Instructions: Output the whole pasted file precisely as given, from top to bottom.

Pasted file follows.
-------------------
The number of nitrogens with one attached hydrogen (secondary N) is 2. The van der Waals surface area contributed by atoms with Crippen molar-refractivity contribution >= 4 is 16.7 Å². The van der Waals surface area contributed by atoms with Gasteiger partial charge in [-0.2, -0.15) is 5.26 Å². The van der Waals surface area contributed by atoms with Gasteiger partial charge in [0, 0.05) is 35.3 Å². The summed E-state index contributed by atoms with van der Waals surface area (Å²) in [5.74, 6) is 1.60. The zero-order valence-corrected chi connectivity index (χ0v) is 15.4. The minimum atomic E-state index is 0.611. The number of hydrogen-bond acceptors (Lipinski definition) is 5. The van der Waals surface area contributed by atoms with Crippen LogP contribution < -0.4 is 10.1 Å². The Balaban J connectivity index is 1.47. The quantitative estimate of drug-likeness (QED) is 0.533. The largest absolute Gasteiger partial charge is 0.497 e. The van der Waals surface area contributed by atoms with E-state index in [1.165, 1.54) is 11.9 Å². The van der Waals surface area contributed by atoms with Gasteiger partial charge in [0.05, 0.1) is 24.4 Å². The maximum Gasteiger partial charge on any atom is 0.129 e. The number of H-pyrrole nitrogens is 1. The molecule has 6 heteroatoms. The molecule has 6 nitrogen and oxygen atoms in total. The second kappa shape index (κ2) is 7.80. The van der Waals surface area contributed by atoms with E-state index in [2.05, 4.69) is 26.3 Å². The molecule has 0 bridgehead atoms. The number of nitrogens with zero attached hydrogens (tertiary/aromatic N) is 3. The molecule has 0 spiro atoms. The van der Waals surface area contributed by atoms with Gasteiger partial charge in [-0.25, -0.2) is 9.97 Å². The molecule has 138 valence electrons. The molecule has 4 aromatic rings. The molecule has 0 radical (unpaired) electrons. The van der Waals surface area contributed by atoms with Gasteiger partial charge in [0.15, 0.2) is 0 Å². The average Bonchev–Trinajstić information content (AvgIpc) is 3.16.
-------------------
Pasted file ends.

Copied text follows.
The number of nitrogens with one attached hydrogen (secondary N) is 2. The van der Waals surface area contributed by atoms with Crippen molar-refractivity contribution >= 4 is 16.7 Å². The van der Waals surface area contributed by atoms with Gasteiger partial charge in [-0.2, -0.15) is 5.26 Å². The van der Waals surface area contributed by atoms with Gasteiger partial charge in [0, 0.05) is 35.3 Å². The summed E-state index contributed by atoms with van der Waals surface area (Å²) in [5.74, 6) is 1.60. The zero-order valence-corrected chi connectivity index (χ0v) is 15.4. The minimum atomic E-state index is 0.611. The number of hydrogen-bond acceptors (Lipinski definition) is 5. The van der Waals surface area contributed by atoms with Crippen LogP contribution < -0.4 is 10.1 Å². The Balaban J connectivity index is 1.47. The quantitative estimate of drug-likeness (QED) is 0.533. The largest absolute Gasteiger partial charge is 0.497 e. The van der Waals surface area contributed by atoms with E-state index in [1.165, 1.54) is 11.9 Å². The van der Waals surface area contributed by atoms with Gasteiger partial charge in [0.05, 0.1) is 24.4 Å². The maximum Gasteiger partial charge on any atom is 0.129 e. The number of H-pyrrole nitrogens is 1. The molecule has 6 heteroatoms. The molecule has 6 nitrogen and oxygen atoms in total. The second kappa shape index (κ2) is 7.80. The van der Waals surface area contributed by atoms with E-state index in [2.05, 4.69) is 26.3 Å². The molecule has 0 bridgehead atoms. The number of nitrogens with zero attached hydrogens (tertiary/aromatic N) is 3. The molecule has 0 spiro atoms. The van der Waals surface area contributed by atoms with Gasteiger partial charge in [-0.25, -0.2) is 9.97 Å². The molecule has 138 valence electrons. The molecule has 4 aromatic rings. The molecule has 0 radical (unpaired) electrons. The van der Waals surface area contributed by atoms with Gasteiger partial charge in [0.15, 0.2) is 0 Å². The average Bonchev–Trinajstić information content (AvgIpc) is 3.16.